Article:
To better understand the effect of vertical filament separation, we plot the probability of the various outcomes as a function of separation and the total number of motors on a cargo in Figure 5. In Figure 5A, the probability that a cargo got stopped at an intersection was between 15% and 50% for small separations (≤ 20 nm). Cargos with only a few motors were more likely (than cargos with many motors) to get stopped because there were not many other motors that could attach to the second filament. As the vertical separation increased, the chance of getting stopped did not change much with separation for cargos with 40 or more motors, but as separations increased from 0 nm up to about 40 nm, the stopping probability increased for cargos with only a modest number of motors. This increase was due to the decrease in the probability of an actively engaged motor switching, and was accompanied by the dramatic decrease in cargo switching seen in Figure 5C. As separations increased beyond 40 nm, the percentage of cargos that got stopped at the intersection decreased for cargos with only a modest number of motors because more cargos were able to pass through the intersection (see Figure 5B) by dipping underneath the second filament. Figure 5B shows that as the separation increased beyond 20 nm, it was easier for the cargo to dip underneath the crossing filament and pass through the intersection regardless of the total number of motors on the cargo. As the separation increased from 0 to 20 nm, Figure 5B shows that cargos with only a modest number of motors had increasing difficulty to pass through the intersection because it was too hard to step over the crossing filament, the cargo was too big to fit between the filaments, it was hard for it to dip underneath the crossing filament, and it was less likely that motors stepped up onto the second filament and then back onto the first filament because the rate of an actively engaged motor switching to the second filament decreased with increasing separation.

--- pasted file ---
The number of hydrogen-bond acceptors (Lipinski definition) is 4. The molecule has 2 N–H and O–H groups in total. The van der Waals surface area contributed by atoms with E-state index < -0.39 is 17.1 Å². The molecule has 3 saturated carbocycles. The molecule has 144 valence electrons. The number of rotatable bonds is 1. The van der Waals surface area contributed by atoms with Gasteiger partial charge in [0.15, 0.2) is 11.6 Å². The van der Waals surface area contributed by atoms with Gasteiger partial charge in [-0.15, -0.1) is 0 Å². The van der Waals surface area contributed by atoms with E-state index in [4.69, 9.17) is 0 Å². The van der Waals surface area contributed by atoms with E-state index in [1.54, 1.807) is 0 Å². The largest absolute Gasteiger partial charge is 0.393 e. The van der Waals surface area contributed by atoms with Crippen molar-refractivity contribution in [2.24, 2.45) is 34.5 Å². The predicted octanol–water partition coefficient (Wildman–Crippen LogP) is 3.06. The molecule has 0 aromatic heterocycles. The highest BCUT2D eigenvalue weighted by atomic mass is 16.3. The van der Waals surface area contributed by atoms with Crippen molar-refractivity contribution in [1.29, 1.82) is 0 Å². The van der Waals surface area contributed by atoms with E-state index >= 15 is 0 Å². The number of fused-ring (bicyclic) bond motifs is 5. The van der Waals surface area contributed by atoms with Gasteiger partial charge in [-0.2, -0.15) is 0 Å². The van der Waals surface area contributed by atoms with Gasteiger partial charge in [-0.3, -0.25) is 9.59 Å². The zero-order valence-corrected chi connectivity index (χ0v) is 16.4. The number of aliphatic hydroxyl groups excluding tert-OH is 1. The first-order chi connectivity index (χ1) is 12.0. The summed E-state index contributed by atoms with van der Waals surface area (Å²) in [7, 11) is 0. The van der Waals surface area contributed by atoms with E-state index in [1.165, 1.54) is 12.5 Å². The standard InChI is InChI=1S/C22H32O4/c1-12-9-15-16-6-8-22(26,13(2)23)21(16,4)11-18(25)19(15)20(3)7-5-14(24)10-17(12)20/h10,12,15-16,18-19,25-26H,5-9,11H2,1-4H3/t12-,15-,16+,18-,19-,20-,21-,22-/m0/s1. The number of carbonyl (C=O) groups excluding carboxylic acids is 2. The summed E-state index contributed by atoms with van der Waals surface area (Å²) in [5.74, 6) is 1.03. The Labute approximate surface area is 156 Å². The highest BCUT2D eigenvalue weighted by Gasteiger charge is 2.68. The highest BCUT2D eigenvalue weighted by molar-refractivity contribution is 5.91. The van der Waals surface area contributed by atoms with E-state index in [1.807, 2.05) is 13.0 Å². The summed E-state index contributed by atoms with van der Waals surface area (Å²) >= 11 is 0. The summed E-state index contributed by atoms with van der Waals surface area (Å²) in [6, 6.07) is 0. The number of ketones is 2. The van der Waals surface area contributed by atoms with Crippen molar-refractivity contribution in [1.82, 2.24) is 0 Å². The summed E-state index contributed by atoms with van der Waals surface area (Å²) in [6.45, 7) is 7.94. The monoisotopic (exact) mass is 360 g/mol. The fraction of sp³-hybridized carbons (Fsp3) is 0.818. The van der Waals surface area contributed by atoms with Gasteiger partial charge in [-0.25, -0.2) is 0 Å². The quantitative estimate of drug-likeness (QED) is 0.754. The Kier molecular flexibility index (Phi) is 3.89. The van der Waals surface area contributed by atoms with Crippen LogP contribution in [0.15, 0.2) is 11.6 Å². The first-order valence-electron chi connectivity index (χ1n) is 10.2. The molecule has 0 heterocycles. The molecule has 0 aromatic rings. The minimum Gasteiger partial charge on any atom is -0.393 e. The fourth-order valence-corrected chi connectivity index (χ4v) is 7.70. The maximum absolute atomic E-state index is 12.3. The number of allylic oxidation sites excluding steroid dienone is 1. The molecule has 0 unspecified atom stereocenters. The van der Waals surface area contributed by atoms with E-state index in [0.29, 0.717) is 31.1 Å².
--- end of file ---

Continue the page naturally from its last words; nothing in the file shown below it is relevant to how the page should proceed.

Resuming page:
The cargo started on top of the initial filament. The intersecting filament lay on top of the initial filament at an angle of 70 degrees. (A) Percentage of cargos that stopped at an intersection, i.e., percentage of cargos that detached at an intersection or before reaching the intersection. (B) Percentage of cargos that went through an intersection without switching filaments or getting stuck. (C) Percentage of cargo that switched actin filaments. The standard error of the outcomes is no greater than 0.3% and is not shown.

We see from Figure 5C that the switching probability decreased with increasing filament separation regardless of the total number of motors on the cargo as expected. This decrease was particularly abrupt for filament separations between 20 and 40 nm for cargos with less than about 40 motors. This decrease was due to the decreased switching rate for actively engaged motors, the increased ease for the cargo to continue through the intersection by dipping below the crossing filament (see Figure 5B), and the increased probability to stop at the intersection (see Figure 5A). For separations larger than 40 nm, the cargos with only a few motors had a very small probability of switching filaments since actively engaged motors had difficulty reaching the second filament and these cargos did not have many excess ‘passenger’ motors that could attach to the second filament. Cargos with greater numbers of motors were better equipped to switch filaments since they had other ‘passenger’ motors that could attach to and walk along the second filament once the engaged motors on the original filament detached.

## Discussion

Contrary to experiment where increasing the number of motors on the cargo decreased the probability of switching between filaments [2], our simulations found that the switching probability increased with the number of motors for a fixed filament separation. Part of the reason for this reflects a kinetic effect: if a motor binds to an intersecting filament, the cargo slows down and allows other motors to bind to the intersecting filament. Furthermore, even when there are a large number of motors on a cargo, only a few motors are engaged [8]. For example, in our previous simulations [8], a cargo with a diameter of half a micron and a total of 50 motors randomly attached to its surface, only has 5 actively engaged motors on average. Since only a few motors are attached to each filament at an intersection, the tug of war teams are roughly equally matched. In addition, the ability of a single engaged motor to switch filaments decreases the sensitivity of the switching probability to motor number, provided the intersecting filaments are close to each other or touching.